Bonfire of the Bear-Stearns vanities

It's time to trim the fat on Wall Street. No more fancy curtains for "the wife"


Andrew Leonard
March 28, 2008 1:48AM (UTC)

Class warfare, anyone?

It's a gift that keeps on giving -- the slings and arrows of outrageous fortune suffered by the obscenely rich when they are on the wrong side of a financial markets hiccup. I just wonder how Reuters reporters Kristina Cooke and Chelsea Emery were able to restrain their schadenfreudic giggles when they obtained the following quotes from a luxury interior decorator in New York. (Thanks to The Housing Bubble Blog for the tip.)

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"We only had about $50,000 worth of final touches," to go, "and the wife called me last week and said stop," said an interior designer, Darren Henault, whose work has been featured in magazines like Vanity Fair and Elle Decor.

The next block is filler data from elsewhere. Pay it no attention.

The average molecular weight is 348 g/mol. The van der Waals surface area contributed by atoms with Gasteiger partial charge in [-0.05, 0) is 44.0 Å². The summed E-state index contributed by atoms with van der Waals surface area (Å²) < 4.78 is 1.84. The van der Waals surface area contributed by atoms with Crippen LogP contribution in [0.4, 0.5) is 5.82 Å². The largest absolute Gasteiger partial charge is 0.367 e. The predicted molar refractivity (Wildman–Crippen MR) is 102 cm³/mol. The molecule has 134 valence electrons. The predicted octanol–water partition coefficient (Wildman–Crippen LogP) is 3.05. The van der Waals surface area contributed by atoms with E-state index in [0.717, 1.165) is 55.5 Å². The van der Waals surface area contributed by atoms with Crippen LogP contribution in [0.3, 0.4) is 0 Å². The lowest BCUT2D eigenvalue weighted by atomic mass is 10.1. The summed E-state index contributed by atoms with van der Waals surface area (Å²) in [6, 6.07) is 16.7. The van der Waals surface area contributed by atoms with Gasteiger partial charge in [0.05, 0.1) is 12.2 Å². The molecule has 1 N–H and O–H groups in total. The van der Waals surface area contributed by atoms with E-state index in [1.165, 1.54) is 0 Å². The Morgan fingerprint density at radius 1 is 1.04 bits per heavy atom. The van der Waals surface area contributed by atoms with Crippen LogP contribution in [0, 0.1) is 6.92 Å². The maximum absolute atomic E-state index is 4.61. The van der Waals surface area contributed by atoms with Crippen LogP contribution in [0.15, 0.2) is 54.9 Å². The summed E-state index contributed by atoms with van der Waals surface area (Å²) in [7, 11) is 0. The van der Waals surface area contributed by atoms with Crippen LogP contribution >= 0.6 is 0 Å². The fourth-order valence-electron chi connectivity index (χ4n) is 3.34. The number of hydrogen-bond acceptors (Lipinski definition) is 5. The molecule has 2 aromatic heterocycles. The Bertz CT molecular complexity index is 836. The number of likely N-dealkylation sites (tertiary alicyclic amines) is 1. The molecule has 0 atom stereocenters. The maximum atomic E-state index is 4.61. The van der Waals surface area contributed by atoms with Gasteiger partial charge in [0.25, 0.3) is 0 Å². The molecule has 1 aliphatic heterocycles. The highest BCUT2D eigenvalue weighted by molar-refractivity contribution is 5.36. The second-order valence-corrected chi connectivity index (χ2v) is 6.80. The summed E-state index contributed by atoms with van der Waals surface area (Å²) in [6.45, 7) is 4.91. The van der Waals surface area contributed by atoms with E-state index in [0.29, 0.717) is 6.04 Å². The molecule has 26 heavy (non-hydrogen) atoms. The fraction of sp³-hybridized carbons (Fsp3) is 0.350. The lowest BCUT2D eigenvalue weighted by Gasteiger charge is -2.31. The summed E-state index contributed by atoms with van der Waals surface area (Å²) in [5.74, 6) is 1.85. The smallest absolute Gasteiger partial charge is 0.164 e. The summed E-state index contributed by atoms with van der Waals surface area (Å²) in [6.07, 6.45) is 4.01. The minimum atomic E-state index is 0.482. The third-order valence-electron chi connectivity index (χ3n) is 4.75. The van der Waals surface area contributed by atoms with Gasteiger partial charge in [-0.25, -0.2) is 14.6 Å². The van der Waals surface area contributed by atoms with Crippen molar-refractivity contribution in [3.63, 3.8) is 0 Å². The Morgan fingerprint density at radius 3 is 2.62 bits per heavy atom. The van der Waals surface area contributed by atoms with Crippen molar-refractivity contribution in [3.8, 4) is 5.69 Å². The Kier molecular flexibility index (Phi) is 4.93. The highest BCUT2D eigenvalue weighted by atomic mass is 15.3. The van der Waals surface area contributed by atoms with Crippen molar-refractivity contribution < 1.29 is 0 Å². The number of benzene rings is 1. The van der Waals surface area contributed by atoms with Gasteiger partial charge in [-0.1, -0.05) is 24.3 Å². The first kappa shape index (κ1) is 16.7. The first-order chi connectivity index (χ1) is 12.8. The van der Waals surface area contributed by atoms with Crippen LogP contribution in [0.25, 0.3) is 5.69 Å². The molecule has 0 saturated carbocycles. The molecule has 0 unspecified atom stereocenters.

"She said that they're not poor, and are never going to be poor," Henault said, "but their capacity for discretionary income for things like window valances just went out the window."

The woman in question is married to an executive of Bear-Stearns, so we can appreciate her angst, although comments about things going "out the window" should be considered in highly bad taste on Wall Street in the spring of 2008.

And yes, How the World Works is low-class enough that I had to go a-googling to find out what the heck a window valance is. Thankfully, the About.com page for interior decorating has a glossary specifically for window covering terminology, so now I know that a window valance is "a window treatment that covers the top of the window and the drapery hardware. A valance is made of matching or contrasting fabric, often with a casing at the top, and gathered onto a curtain rod."


Andrew Leonard

Andrew Leonard is a staff writer at Salon. On Twitter, @koxinga21.

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